Radio Shack bankruptcy update: most customer data will be destroyed, not sold to pay creditors

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When electronics retailer Radio Shack filed for bankruptcy, the chain proposed selling customers' personal data to raise cash and repay creditors. That's not gonna happen, and the news is seen as a win for the right to privacy.


A settlement reached today killed the data-sale scheme, and legally protects most customer information.

Radio Shack's original plan to sell customer data was rejected by suppliers including AT&T and Apple. The Federal Trade Commission and other consumer advocates argued the electronics retailer had promised customers it would protect their data, and that this would be a breach of that promise.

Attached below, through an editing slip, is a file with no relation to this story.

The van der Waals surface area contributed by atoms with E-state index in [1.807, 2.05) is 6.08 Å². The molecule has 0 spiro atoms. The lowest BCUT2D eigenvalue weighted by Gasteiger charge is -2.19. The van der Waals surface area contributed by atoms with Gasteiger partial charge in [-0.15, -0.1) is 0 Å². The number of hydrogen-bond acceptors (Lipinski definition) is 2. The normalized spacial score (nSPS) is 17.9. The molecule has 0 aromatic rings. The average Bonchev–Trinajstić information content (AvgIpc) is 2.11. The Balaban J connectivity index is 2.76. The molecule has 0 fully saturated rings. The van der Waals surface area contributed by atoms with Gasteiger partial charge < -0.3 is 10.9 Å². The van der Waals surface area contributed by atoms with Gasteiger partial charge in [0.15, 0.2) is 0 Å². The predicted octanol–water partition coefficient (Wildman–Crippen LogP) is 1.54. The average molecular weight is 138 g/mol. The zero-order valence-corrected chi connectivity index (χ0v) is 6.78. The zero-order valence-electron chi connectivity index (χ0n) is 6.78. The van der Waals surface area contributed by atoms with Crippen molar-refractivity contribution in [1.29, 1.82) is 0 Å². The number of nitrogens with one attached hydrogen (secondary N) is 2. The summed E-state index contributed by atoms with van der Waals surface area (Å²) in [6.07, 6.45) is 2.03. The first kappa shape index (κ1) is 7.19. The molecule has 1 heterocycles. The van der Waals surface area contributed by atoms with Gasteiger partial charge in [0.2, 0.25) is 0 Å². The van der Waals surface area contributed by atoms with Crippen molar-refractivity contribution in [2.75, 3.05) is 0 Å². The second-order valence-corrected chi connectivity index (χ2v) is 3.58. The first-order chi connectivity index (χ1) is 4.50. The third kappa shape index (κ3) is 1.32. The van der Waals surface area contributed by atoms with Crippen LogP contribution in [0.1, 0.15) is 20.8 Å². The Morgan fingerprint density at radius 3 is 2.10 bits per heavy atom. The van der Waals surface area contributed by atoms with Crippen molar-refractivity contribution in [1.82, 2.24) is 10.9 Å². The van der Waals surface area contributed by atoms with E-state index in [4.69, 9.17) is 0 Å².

From CNN Money:

RadioShack struck a deal with a coalition of 38 state attorneys general to destroy most of RadioShack's consumer data, and stipulated that no credit or debit card account numbers, social security numbers, dates of birth or even phone numbers would be transferred.

"This settlement is a victory for consumer privacy nationwide," said Ken Paxton, attorney general in RadioShack's home state of Texas. "It reflects a growing understanding of the importance of safeguarding customer information."

The agreement was part of the sale of all of RadioShack's assets for $26.2 million, and was approved by the bankruptcy court late last week.